Use this URL to cite or link to this record in EThOS: http://ethos.bl.uk/OrderDetails.do?uin=uk.bl.ethos.548640
Title: Sustainability claims on FMCGs : consumers' perceptions and company practice in the UK and in Greece
Author: Alevizou, Panayiota
Awarding Body: University of Sheffield
Current Institution: University of Sheffield
Date of Award: 2011
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Abstract:
Eco labels and green claims by definition and ideally are meant to be connected with sustainable production and motivate sustainable consumption. Companies are faced with many labelling decisions and consumers are faced with many labelling choices. Both parties complain about misleading claims. Companies argue that consumers claim they want greener products but their purchase behaviour indicates otherwise. Consumers claim that companies use misleading claims on their products and thus, confuse them. There seems to be a communication gap between companies and consumers as well as a gap in the literature exploring this miscommunication. This research takes a different holistic approach by exploring both consumers and company claim perceptions by using a qualitative research methodology. Focus groups are used to explore consumers' perceptions and interviews are used to examine company labelling practice. Other stakeholders such as governments, NGOs, retailers, media and other organisations seem to play an important role in the area of production and consumption of green claims and thus are explored as part of the theoretical framework used in this study. The findings indicate that a new wave of claims has emerged. Sustainability claims are used by companies as an on-pack link to their environmental and/or social considerations. The company claim practice is a complex interaction of internal initiators and external influencers. Consumers decode claims with little guidance from stakeholders and companies and thus, scepticism characterises their perceptions. In both cases issues and perceptions connected to trust and literacy seem to gain importance. The main theoretical contributions of this study are a company perception typology and a consumer perception typology. The most important methodological contribution is the detailed and well documented qualitative methodology used. The findings from both parts of the research present implications for both marketers and policy makers. Consumers should be able to make informed purchase decisions and thus policy makers may interfere and offer guidance and support. In a similar manner policy makers can support companies during the claims encoding process.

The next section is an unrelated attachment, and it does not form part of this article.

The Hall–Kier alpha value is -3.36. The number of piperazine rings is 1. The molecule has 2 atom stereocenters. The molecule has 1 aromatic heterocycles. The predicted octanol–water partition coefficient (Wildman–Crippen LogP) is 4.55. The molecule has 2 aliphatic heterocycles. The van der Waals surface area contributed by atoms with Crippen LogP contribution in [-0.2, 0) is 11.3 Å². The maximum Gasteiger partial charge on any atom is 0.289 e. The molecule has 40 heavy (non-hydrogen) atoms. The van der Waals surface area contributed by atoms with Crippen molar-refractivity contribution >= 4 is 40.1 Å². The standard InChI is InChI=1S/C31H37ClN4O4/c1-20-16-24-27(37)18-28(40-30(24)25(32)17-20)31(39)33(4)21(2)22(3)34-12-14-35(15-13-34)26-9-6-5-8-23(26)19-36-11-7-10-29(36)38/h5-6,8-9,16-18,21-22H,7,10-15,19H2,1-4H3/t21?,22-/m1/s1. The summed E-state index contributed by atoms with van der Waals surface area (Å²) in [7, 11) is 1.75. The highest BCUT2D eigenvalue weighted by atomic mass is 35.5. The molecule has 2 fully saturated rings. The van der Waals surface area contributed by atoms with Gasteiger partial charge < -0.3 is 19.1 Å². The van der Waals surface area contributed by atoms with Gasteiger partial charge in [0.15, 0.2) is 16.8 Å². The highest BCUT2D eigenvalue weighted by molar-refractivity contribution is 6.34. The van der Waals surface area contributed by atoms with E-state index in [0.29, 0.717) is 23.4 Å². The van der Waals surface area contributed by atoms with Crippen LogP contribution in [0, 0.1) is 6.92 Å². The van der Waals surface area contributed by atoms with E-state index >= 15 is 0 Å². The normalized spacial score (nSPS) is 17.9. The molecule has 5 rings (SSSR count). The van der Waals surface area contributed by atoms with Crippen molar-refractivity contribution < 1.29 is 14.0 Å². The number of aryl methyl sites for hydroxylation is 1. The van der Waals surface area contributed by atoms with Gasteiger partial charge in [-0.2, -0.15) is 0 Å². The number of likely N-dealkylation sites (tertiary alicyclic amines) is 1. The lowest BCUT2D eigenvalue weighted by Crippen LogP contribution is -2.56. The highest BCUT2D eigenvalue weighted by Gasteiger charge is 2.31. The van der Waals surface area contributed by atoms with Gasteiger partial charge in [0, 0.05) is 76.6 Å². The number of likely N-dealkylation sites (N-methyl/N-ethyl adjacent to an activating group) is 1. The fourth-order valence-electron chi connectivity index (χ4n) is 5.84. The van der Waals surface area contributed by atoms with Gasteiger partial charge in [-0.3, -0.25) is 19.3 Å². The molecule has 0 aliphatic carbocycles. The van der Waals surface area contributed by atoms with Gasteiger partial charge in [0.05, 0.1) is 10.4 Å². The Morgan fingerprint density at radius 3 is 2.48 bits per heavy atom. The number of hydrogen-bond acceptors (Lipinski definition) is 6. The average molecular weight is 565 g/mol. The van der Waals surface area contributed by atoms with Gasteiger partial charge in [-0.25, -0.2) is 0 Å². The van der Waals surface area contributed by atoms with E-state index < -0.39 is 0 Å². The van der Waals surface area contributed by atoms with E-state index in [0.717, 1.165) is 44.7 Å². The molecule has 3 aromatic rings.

Supervisor: Not available Sponsor: Not available
Qualification Name: Thesis (Ph.D.) Qualification Level: Doctoral
EThOS ID: uk.bl.ethos.548640  DOI: Not available
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